In the following article I hope to enlighten you on how to properly throw a curveball and why it’s a myth that it puts more torque on your elbow. It has been a controversial subject when talking about the right age to start throwing a breaking pitch. In my opinion, it is not the age of when to start throwing a breaking pitch but rather the mechanics of the pitcher. When a young pitcher shows that they can repeat a natural smooth delivery with an acceptable efficient arm path, I allow them to attempt to take that into a breaking ball. Video evidence and a credible source (Al Liter) will prove my point that a curveball is alright to start throwing at any age if the movements of the body are consistently healthy.

Throwing A Curveball

Thinking back on my pitching career I realize now that I never thought about the process of throwing different pitches. I just changed grips and threw it as natural as I could. I share this with kids when trying to teach them how to understand the correct way to throw off speed pitches and breaking balls. We have pitchers feel the release point of their fastball and pay attention to the way the ball spins out of the hand. This feel of the release point is difficult sometimes because kids want to see the break so badly, they end trying to manipulate the baseball. This manipulation of the ball is what we don’t want to do.

In this video, Al Liter explains how he threw his curve by using his core muscles to bring the arm along for the ride. This is one of the better videos I have seen on  pitching instruction. He demonstrates bad posture change and shows the correct way to help pitchers not lead with their elbow. Listen to how he explains why he felt less stress on his arm when throwing a curveball compared to a fastball.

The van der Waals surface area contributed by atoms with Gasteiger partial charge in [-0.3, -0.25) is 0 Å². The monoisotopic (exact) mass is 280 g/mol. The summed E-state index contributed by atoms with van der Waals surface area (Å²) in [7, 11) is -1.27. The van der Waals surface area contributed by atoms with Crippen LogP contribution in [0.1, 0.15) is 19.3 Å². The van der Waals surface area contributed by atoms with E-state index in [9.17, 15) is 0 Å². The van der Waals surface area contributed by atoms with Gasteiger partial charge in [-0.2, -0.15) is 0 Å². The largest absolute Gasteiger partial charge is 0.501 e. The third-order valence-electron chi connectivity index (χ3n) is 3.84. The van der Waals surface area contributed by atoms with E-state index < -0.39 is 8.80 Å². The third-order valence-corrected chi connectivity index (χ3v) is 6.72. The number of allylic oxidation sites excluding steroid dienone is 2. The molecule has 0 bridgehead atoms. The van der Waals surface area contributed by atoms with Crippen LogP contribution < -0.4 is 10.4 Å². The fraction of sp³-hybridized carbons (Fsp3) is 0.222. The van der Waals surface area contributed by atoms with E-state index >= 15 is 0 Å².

The Myth Behind the Risk

There are a few myths that are associated with throwing curveballs.  Pronating the hand and wrist through the release of the baseball and following through to the opposite hip helps make the arm path be as natural as possible. No twisting of the ball ever happens, and like Al Liter said, causes less stress on the elbow.  As the front foot hits, the hips should stop with the leg bracing up to allow the upper body to rotate properly forward through the breaking ball. In this video I explain the myth that a curveball puts more stress on your arm than a fastball, and I show you an efficient arm path to be more repeatable when throwing a 12-6 curveball.


Best Curveballs In The Big Leagues

In both videos,  Clayton Kershaw and Justin Verlander pronate through the baseball when releasing their breaking pitches. 26 seconds into the Kershaw video and 16 seconds into the Verlander video.  Hitters get fooled by not only the break of the ball toward the ground but the speed change and the deception of their repeatable mechanics. The two pitchers change nothing from their fastball but the grips and release.

What Not To Do